Reasons to use InnoDB Plugin

August 3, 2009

I wish to present some compelling reasons to use the InnoDB plugin. The plugin is a drop-in replacement for "normal" InnoDB tables; enabling many new features. It is the outcome of a long termed silence from InnoBase (Oracle), which were thought to be neglecting the InnoDB engine.

I'm going to leave out "performance" for the reason that grander forces have benchmarked and written about it.


Using the new Barracuda table format, table data can be compressed. Compression depends on the type of data you have in your table, and in KEY_BLOCK_SIZE. I have found tables with lots of textual data to compress well, to about 25% volume (that is, reduction of 75%), and strictly integer-typed tables (like an a-2-b connecting table) to compress poorly.

I have seen an InnoDB 50GB database shrink into some 12GB only. Wow! That meant a server which only had RAID 1 two 72GB disks, and which was dangerously filled up with disk space, could now accommodate the database, a backup, and then some!

Compression does not only occur on disk: when pages are loaded to memory, they are loaded compressed. This means the same innodb_buffer_pool_size you had, now holds a lot more data.

There is no compression for the undo buffer.


There's lot's of useful data in the new INFORMATION_SCHEMA tables. Very interesting questions can be answered:

  • How many transactions are open right now?
  • What's the state of each transaction?
  • What queries are being run right now?
  • Are any transaction waiting on locks? Which locks? Held by which transactions?
  • What kind of locks are currently held? On which tables?
  • How much time has been spent on compression/uncompress?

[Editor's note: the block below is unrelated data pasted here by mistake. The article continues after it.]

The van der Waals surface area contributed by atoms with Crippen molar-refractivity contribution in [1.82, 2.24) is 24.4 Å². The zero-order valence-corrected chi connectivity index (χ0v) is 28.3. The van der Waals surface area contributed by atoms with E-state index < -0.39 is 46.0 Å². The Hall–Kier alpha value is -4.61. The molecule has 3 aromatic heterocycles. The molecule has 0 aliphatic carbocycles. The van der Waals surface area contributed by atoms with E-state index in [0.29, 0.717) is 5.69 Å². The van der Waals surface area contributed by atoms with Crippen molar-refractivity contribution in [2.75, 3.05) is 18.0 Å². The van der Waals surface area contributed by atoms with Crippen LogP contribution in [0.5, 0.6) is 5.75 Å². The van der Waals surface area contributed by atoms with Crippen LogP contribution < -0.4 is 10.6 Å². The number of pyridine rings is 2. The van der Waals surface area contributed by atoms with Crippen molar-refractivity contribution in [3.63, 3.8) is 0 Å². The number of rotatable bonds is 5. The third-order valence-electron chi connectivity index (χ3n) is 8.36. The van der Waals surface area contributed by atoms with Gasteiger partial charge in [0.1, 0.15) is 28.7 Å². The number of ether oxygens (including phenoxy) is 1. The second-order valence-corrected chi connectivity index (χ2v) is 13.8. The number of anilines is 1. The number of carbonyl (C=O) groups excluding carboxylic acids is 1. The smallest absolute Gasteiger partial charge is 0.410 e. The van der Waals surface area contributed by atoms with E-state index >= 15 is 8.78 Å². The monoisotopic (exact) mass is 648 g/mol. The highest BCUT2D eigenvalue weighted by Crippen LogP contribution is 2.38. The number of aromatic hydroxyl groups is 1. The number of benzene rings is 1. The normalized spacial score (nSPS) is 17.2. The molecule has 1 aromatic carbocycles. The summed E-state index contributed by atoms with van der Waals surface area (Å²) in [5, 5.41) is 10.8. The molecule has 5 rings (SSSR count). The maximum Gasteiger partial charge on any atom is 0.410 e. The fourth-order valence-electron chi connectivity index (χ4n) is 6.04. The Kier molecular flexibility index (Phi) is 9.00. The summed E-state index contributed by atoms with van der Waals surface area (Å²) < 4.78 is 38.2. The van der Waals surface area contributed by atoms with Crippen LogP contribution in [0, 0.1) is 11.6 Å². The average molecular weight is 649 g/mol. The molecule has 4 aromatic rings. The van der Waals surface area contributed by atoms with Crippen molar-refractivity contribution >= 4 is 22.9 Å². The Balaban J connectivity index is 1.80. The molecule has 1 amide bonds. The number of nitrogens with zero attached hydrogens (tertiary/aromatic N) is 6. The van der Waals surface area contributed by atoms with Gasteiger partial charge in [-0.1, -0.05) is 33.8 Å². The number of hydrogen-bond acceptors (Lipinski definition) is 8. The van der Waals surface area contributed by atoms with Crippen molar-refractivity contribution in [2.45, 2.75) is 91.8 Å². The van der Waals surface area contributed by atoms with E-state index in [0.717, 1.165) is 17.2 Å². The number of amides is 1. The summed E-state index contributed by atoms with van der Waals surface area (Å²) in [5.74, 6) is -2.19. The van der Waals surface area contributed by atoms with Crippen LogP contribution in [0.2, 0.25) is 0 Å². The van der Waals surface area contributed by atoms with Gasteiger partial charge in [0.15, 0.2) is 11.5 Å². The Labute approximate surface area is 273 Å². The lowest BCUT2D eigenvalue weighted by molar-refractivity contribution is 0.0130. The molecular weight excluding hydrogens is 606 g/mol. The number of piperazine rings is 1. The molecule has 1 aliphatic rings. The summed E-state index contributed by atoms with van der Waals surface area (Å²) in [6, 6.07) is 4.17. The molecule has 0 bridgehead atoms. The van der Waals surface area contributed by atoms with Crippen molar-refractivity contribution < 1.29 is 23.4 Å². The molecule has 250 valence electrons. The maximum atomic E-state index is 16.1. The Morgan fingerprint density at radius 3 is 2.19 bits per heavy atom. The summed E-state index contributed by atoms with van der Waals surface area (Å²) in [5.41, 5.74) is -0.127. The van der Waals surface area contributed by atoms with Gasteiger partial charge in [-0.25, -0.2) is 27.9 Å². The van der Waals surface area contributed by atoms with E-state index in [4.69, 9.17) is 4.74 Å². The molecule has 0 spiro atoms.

• How many compression operations have occurred?
  • How many pages are allocated? How many are free?

Fast index creation

Just to be clear, this is not non-blocking index creation. It's just fast. What's fast? Well, slow index creation is what we're used to: to add an index we ALTER TABLE, thereby creating a new, temporary tablespace, into which the entire table's data is copied. With fast index creation, table data is left untouched. The new index is created by scanning the primary key and to-be indexed values. Thus, it requires less I/O operations.

Dropping an index is an instantaneous operation.

  • Mark R

    Yes, compression is the main one; I think fast index creation (and faster index dropping) might be useful in some cases, for example, if you have data partitioned by day and want to create more indexes on old days' data for efficient searching, but only after the day is over (and the data aren't as "hot" any more so you don't really want to do table scans)

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  • How does Barracuda handle fragmentation? same as InnoDB?

  • @Sheeri,

    As far as I understand, indexes on text columns / BLOBs will be less fragmented internally, as long text data is stored off page (instead of allocating up to 768 bytes per value). This means more data per page, which, apart from less total number of pages, also leads to less splitting, and hence less fragmentation.

    I'm not sure how the off-page texts/BLOBs are fragmented.

    Otherwise I have no actual information about this. No doubt Vadim (Percona) can tell us all about it.


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